Week 9: July 13-16
This week we worked along the Ocmulgee and Altamaha where they meet at Horse Creek WMA, Flat Tub WMA and Big Hammock WMA. Monday and Tuesday we worked in Horse Creek and Flat Tub, because they are just across the river from one another. We found two new roosts on Horse Creek; both were tupelo trees that each had one Rafinesques big-eared bat. We didn't find any bats at Flat Tub, but it is a new WMA that was logged sometime before it the state took over management, and therefore doesn't have a lot of good habitat.
Wednesday and Thursday we spent at Big Hammock. We didn't find any bats Wednesday because most of our day was spent trying to get our truck out of the mud! Thursday we were able to work with Greg Nelms, a wildlife biologist for Region 6. He brought a canoe for us to use, which was very helpful along some of the deeper areas of the swamp.
We found 23 Rafinesque's bats at Big Hammock -- three bachelors each roosting alone and two maternity colonies. The week was extremely successful and equally exciting, because we finally saw bats in trees!
Week 10: July 20-24
This week was the so-called hell week that occurs in almost every field season. Nearly everything that could have gone wrong went wrong!
Monday morning our truck had a flat and was leaking fluids. So I had to drive a borrowed truck to Moody Forest Natural Area where we would be staying for the first part of the week. Tuesday we worked some areas at Bullard Creek WMA, but did not find any bats. Most of the habitat that we could get to was minimal, and we suspect that there are better trees in places that can be accessed by the river in the coming weeks.
Wednesday we drove up to search Echeconnee Creek Natural Area and Oaky Woods WMA. We didn't find any habitat that was old enough at the natural area and found no habitat to speak of at Oaky Woods. Wednesday night, Trina and Thomas Floyd drove down to Ocmulgee WMA and brought a boat so we could work along the Ocmulgee River Thursday and Friday. Thursday morning the boat broke down, so Michael and I had to improvise a bit. We tried searching some areas along the river near Abbeville that we could get to by truck. We found some decent-sized trees, but the area was not very dense and we didn't see any bats.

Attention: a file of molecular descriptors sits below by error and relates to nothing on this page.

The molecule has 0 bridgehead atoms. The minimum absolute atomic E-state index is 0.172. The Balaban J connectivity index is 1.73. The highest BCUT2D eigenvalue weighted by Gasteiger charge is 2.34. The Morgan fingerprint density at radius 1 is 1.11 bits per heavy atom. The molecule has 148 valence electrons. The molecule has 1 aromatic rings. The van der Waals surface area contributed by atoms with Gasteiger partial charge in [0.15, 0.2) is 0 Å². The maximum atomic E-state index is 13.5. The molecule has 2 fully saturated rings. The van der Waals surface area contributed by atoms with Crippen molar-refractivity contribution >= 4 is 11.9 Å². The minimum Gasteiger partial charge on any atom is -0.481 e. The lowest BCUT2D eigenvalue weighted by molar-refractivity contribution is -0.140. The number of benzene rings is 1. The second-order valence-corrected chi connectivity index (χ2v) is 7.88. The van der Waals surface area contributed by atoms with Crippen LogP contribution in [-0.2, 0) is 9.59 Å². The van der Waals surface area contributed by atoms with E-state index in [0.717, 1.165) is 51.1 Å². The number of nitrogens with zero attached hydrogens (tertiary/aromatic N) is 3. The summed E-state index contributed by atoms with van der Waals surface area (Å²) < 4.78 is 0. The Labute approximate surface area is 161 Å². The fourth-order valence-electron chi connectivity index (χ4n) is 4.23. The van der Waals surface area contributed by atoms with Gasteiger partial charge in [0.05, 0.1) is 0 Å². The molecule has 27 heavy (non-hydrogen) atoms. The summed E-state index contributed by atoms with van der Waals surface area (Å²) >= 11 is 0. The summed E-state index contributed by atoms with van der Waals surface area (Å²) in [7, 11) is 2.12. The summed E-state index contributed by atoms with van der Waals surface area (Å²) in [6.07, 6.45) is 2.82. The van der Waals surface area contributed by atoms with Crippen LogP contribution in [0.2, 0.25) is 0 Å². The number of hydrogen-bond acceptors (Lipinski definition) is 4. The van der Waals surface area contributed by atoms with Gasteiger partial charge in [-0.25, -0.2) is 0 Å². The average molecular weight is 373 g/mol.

Thursday night we drove down to Dixon WMA so we could work at Banks Lake National Wildlife Refuge on Friday, because we had a feeling that the boat wouldn't be fixed on time. Banks Lake was a really cool area with lots of cypress trees, but they were all really young and without cavities.
This week obviously didn't go so well, but next week we will be floating along the Altamaha River with Trina, Nikki Castleberry and Jason Wisniewski doing bat work and mussel work. It should be exciting!
Week 11: July 26-31
Monday morning I met up with Jason and Nikki to drive to Darien to borrow a boat for the week and then head to Moody Forest where we would be staying. In the meantime, Michael went to Hatch nuclear power plant where he found one new roost.